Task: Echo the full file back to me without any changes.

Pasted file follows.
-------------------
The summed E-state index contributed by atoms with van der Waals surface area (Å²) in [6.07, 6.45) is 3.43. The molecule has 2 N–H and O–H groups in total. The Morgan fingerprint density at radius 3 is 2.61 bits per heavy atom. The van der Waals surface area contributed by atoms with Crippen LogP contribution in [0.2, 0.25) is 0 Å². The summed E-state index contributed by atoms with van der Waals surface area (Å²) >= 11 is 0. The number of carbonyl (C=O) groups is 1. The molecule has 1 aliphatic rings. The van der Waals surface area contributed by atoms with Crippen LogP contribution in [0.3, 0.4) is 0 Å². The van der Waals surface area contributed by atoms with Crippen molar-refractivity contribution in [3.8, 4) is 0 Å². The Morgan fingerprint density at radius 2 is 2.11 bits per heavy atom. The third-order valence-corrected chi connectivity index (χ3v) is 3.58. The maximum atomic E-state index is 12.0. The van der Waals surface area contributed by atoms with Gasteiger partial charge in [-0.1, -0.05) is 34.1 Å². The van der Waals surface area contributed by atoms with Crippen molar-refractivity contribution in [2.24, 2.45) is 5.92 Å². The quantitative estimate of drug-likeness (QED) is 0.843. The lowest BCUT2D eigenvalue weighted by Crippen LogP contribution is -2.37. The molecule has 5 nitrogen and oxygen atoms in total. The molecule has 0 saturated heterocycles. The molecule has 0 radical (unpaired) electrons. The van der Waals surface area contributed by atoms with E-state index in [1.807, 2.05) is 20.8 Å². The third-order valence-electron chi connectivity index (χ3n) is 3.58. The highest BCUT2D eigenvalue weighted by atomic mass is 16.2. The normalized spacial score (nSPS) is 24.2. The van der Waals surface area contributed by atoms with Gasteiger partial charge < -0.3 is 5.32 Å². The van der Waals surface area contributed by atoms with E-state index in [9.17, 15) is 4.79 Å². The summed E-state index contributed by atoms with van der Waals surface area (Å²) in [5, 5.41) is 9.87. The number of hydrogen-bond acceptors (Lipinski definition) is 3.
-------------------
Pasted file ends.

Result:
The summed E-state index contributed by atoms with van der Waals surface area (Å²) in [6.07, 6.45) is 3.43. The molecule has 2 N–H and O–H groups in total. The Morgan fingerprint density at radius 3 is 2.61 bits per heavy atom. The van der Waals surface area contributed by atoms with Crippen LogP contribution in [0.2, 0.25) is 0 Å². The summed E-state index contributed by atoms with van der Waals surface area (Å²) >= 11 is 0. The number of carbonyl (C=O) groups is 1. The molecule has 1 aliphatic rings. The van der Waals surface area contributed by atoms with Crippen LogP contribution in [0.3, 0.4) is 0 Å². The van der Waals surface area contributed by atoms with Crippen molar-refractivity contribution in [3.8, 4) is 0 Å². The Morgan fingerprint density at radius 2 is 2.11 bits per heavy atom. The third-order valence-corrected chi connectivity index (χ3v) is 3.58. The maximum atomic E-state index is 12.0. The van der Waals surface area contributed by atoms with Gasteiger partial charge in [-0.1, -0.05) is 34.1 Å². The van der Waals surface area contributed by atoms with Crippen molar-refractivity contribution in [2.24, 2.45) is 5.92 Å². The quantitative estimate of drug-likeness (QED) is 0.843. The lowest BCUT2D eigenvalue weighted by Crippen LogP contribution is -2.37. The molecule has 5 nitrogen and oxygen atoms in total. The molecule has 0 saturated heterocycles. The molecule has 0 radical (unpaired) electrons. The van der Waals surface area contributed by atoms with E-state index in [1.807, 2.05) is 20.8 Å². The third-order valence-electron chi connectivity index (χ3n) is 3.58. The highest BCUT2D eigenvalue weighted by atomic mass is 16.2. The normalized spacial score (nSPS) is 24.2. The van der Waals surface area contributed by atoms with Gasteiger partial charge < -0.3 is 5.32 Å². The van der Waals surface area contributed by atoms with E-state index in [9.17, 15) is 4.79 Å². The summed E-state index contributed by atoms with van der Waals surface area (Å²) in [5, 5.41) is 9.87. The number of hydrogen-bond acceptors (Lipinski definition) is 3.